Once again, America’s SBDC New Jersey leads the way in supporting small businesses through one-on-one management consulting, training, loan packaging and other technical assistance to ensure that small businesses make headway to retain and create jobs in New Jersey.
Official statistics for 2014 show that this small 12-center non-profit program, which is part of a national network of SBDCs, provided one-on-one counseling for more than 5,200 small business clients, delivering more than 20,000 total counseling hours. The network’s client portfolio is split almost evenly with about 50 percent being established employer small businesses and pre-venture clients who aim at starting new businesses. The program also sponsored 618 training seminars on business development and growth topics around the state, with more than 7,500 attendees.
With the assistance that the network provided, its small business clients created and saved more than 15,000 jobs in 2014. The New Jersey Small Business Development Centers network helped facilitate more than $78 million in financing for its diverse client base from all industry sectors. In addition, 534 NJSBDC clients started a new business. The network’s clients conservatively generated almost a billion dollars in sales revenues returning approximately $50 million in sales tax revenues, notwithstanding additional business and income tax revenues to the state treasury.
“The program has a great return on investment,” says Brenda Hopper, chief executive officer and state director. “By helping small businesses, we deliver strong impact to the state’s economy.”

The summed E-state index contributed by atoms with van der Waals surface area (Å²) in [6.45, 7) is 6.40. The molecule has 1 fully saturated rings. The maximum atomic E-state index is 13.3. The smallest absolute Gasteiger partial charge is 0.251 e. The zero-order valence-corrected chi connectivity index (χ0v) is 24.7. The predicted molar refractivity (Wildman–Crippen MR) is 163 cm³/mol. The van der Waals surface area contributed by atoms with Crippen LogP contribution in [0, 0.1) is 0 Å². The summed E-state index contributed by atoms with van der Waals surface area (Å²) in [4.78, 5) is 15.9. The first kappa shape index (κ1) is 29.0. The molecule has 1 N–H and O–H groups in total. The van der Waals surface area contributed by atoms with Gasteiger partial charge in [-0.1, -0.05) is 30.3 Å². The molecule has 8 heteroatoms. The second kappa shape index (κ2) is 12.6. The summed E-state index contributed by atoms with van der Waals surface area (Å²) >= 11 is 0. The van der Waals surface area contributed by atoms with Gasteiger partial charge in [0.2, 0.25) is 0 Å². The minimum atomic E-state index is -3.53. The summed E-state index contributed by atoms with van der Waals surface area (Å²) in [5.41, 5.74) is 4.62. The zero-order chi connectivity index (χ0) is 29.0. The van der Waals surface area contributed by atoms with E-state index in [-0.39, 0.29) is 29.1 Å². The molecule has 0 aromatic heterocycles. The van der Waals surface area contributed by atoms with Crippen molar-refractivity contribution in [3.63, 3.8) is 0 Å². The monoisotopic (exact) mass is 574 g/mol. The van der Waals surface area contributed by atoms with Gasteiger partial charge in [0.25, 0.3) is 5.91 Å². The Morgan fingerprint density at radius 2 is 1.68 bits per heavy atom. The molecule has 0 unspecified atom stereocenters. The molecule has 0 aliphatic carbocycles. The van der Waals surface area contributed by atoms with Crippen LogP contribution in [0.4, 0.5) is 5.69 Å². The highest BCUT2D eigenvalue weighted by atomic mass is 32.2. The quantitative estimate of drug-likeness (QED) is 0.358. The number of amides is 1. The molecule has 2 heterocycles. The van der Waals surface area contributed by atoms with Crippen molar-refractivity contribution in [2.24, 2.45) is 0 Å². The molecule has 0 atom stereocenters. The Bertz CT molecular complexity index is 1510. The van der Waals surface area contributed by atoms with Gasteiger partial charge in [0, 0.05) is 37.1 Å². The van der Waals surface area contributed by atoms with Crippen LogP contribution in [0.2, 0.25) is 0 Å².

The program receives federal dollars on the basis of population through annual congressional appropriations but in order to obtain full federal funding, each state SBDC network must raise non-federal funding to match the federal amount dollar-for-dollar.
“In recent past surveys of SBDCs around the nation, New Jersey invests far lower amounts than the average $1.1 million that states allocate to their state SBDCs nationally,” said Deborah Smarth, chief operating officer and associate state director. “New Jersey should be doing more for its small businesses since they drive job creation.”
In recent past studies of the non-partisan Tax Foundation in Washington, D.C., New Jersey ranked last among the states in terms of its business tax climate. The most recent Small Business and Entrepreneurship Council (SBEC) study indicated that New Jersey ranked 49th in terms of its small business policy friendliness.
“In light of these latest studies, New Jersey should be leading the way for more small business support,” Hopper said.
“Our experts help small businesses cut costs and find efficiencies so in that way they can bring their costs down in operating productive businesses,” said Smarth. “New Jersey is a high cost state for doing business, but we’re helping our clients to compensate for that environment.”
America’s SBDC New Jersey, on behalf of the thousands of small businesses it serves annually, calls on New Jersey’s state government to provide greater support for small business assistance since in-depth assistance has a strong return on investment in business retention, expansion, and the generation of jobs. Governor Chris Christie will be proposing his state budget to the state legislature next week.Related Articles: